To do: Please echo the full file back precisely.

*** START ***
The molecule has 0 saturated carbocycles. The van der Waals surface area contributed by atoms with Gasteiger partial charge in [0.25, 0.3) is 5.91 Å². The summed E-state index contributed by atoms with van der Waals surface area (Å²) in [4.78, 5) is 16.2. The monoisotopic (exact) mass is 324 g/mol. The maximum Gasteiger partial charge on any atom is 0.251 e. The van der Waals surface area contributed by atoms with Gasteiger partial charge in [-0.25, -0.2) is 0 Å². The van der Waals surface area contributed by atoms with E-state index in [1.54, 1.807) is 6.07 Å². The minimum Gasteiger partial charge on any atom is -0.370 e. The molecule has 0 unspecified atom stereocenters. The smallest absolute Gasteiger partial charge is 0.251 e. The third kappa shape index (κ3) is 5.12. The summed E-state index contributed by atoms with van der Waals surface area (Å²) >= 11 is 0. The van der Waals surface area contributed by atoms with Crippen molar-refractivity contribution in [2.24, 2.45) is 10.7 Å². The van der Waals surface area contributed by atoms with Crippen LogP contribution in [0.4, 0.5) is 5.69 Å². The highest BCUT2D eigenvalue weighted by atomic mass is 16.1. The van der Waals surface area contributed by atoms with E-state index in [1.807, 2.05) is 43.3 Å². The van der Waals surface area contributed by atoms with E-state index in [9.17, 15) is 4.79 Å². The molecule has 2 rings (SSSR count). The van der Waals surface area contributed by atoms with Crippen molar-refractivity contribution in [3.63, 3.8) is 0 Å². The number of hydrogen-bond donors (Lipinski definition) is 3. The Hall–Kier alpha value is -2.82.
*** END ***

The molecule has 0 saturated carbocycles. The van der Waals surface area contributed by atoms with Gasteiger partial charge in [0.25, 0.3) is 5.91 Å². The summed E-state index contributed by atoms with van der Waals surface area (Å²) in [4.78, 5) is 16.2. The monoisotopic (exact) mass is 324 g/mol. The maximum Gasteiger partial charge on any atom is 0.251 e. The van der Waals surface area contributed by atoms with Gasteiger partial charge in [-0.25, -0.2) is 0 Å². The van der Waals surface area contributed by atoms with E-state index in [1.54, 1.807) is 6.07 Å². The minimum Gasteiger partial charge on any atom is -0.370 e. The molecule has 0 unspecified atom stereocenters. The smallest absolute Gasteiger partial charge is 0.251 e. The third kappa shape index (κ3) is 5.12. The summed E-state index contributed by atoms with van der Waals surface area (Å²) >= 11 is 0. The van der Waals surface area contributed by atoms with Crippen molar-refractivity contribution in [2.24, 2.45) is 10.7 Å². The van der Waals surface area contributed by atoms with Crippen LogP contribution in [0.4, 0.5) is 5.69 Å². The highest BCUT2D eigenvalue weighted by atomic mass is 16.1. The van der Waals surface area contributed by atoms with E-state index in [1.807, 2.05) is 43.3 Å². The van der Waals surface area contributed by atoms with E-state index in [9.17, 15) is 4.79 Å². The molecule has 2 rings (SSSR count). The van der Waals surface area contributed by atoms with Crippen molar-refractivity contribution in [3.63, 3.8) is 0 Å². The number of hydrogen-bond donors (Lipinski definition) is 3. The Hall–Kier alpha value is -2.82.